Finally, we have developed routines for the UKRmol suite that allow us to visualize the Dyson orbitals produced by the CDENPROP module, see Figure 1.

Further collaboration will focus on analysis of the role of the different cross channels and on generation of the harmonic yields.


Figure 1: Dyson orbitals for ground state of pyrazine cation, 1 Ag, and its two lowest-lying excited single-hole states: 1 B1g, 1 B1u. For each cationic state the label in the parentheses corresponds to the singly occupied molecular orbital in the most dominant configuration in the CAS-CI expansion of the wavefunction.

STSM by Jorge Alejandro Budagosky Marcilla, Institute for Biocomputation and Physics of Complex Systems (Zaragoza), with Esa Räsänen, Tampere University of Technology (Tampere)
On February 16th, 2014 (7 days)


Optimal control of high harmonic generation

At sufficiently high intensities, matter reacts non-linearly to light, and may re-emit at integer multiples (harmonics) of the frequency of the incoming source. The spectrum of atoms and molecules exposed to very intense laser pulses was found to present unexpectedly high harmonics, and its shape was observed to have a plateau extending over many orders of magnitude – a process known as high harmonic generation (HHG). The light emitted in this manner is coherent and may reach the extreme ultraviolet and soft X-ray frequency regime. These properties can be of paramount importance for many technological and scientific purposes.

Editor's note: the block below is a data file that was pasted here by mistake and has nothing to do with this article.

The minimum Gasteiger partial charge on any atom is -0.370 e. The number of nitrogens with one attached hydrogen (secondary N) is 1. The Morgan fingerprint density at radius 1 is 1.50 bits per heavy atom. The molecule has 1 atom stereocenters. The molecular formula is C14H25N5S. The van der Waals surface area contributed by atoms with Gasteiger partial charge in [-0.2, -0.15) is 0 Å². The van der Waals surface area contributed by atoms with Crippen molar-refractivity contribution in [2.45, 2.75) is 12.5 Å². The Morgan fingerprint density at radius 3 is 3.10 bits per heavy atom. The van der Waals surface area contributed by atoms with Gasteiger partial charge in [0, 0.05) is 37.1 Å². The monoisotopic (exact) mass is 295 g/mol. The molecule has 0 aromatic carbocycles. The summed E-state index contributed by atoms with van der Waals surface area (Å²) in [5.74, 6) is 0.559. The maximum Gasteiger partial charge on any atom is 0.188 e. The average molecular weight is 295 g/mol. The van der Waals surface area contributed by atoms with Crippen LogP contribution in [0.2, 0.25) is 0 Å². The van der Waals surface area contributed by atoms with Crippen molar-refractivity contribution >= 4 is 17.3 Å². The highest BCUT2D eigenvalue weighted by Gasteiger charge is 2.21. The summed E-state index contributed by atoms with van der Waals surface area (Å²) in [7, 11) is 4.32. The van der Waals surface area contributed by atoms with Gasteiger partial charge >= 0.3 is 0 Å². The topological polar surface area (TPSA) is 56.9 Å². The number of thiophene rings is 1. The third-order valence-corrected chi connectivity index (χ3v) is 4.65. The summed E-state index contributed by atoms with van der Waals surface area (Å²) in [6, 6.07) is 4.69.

We examine computationally the possibility of optimizing the HHG spectrum of Hydrogen atoms by shaping a laser pulse in the THz range. The spectra are computed with a fully quantum mechanical description, by explicitly computing the time-dependent dipole moment of the systems, which are modeled in one dimension. Specifically, by the optimal control theory (OCT), we studied the possibility of arbitrarily adjusting the plateau extension in harmonic spectra.

Preliminary results obtained so far show that it is possible to optimize the HHG spectrum in order to arbitrarily extend the plateau length. The length of the plateau can be controlled not only by using a frequency window (target) or by increasing the pulse intensity, but increasing the length of this. In general, we have observed the presence of characteristic structures in the pulses that can be directly associated with particular processes (ionization, recombination, etc.). The latter is still under discussion.